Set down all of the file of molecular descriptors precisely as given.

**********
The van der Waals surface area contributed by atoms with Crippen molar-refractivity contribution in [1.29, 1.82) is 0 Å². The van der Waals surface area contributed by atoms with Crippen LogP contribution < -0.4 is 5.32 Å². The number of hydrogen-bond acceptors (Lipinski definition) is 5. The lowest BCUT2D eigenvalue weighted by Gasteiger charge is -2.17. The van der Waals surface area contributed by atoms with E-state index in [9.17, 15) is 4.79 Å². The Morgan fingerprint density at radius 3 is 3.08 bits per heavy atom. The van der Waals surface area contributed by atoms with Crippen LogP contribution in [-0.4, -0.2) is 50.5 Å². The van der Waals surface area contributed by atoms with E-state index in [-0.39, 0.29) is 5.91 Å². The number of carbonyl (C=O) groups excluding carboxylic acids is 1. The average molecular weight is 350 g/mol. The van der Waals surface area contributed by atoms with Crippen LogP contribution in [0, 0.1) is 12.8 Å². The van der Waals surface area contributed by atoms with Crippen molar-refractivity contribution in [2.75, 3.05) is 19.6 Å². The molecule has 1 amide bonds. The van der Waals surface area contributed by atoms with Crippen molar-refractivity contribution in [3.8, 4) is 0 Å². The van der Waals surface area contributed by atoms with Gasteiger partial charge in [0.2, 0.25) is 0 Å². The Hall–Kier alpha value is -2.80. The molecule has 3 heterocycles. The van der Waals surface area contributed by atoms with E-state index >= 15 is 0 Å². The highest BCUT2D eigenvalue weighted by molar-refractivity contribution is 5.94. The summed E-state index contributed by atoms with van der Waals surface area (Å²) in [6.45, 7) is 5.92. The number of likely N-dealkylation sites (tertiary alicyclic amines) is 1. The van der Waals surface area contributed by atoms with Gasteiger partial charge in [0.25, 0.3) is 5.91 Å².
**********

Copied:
The van der Waals surface area contributed by atoms with Crippen molar-refractivity contribution in [1.29, 1.82) is 0 Å². The van der Waals surface area contributed by atoms with Crippen LogP contribution < -0.4 is 5.32 Å². The number of hydrogen-bond acceptors (Lipinski definition) is 5. The lowest BCUT2D eigenvalue weighted by Gasteiger charge is -2.17. The van der Waals surface area contributed by atoms with E-state index in [9.17, 15) is 4.79 Å². The Morgan fingerprint density at radius 3 is 3.08 bits per heavy atom. The van der Waals surface area contributed by atoms with Crippen LogP contribution in [-0.4, -0.2) is 50.5 Å². The van der Waals surface area contributed by atoms with E-state index in [-0.39, 0.29) is 5.91 Å². The number of carbonyl (C=O) groups excluding carboxylic acids is 1. The average molecular weight is 350 g/mol. The van der Waals surface area contributed by atoms with Crippen LogP contribution in [0, 0.1) is 12.8 Å². The van der Waals surface area contributed by atoms with Crippen molar-refractivity contribution in [2.75, 3.05) is 19.6 Å². The molecule has 1 amide bonds. The van der Waals surface area contributed by atoms with Crippen molar-refractivity contribution in [3.8, 4) is 0 Å². The van der Waals surface area contributed by atoms with Gasteiger partial charge in [0.2, 0.25) is 0 Å². The Hall–Kier alpha value is -2.80. The molecule has 3 heterocycles. The van der Waals surface area contributed by atoms with E-state index >= 15 is 0 Å². The highest BCUT2D eigenvalue weighted by molar-refractivity contribution is 5.94. The summed E-state index contributed by atoms with van der Waals surface area (Å²) in [6.45, 7) is 5.92. The number of likely N-dealkylation sites (tertiary alicyclic amines) is 1. The van der Waals surface area contributed by atoms with Gasteiger partial charge in [0.25, 0.3) is 5.91 Å².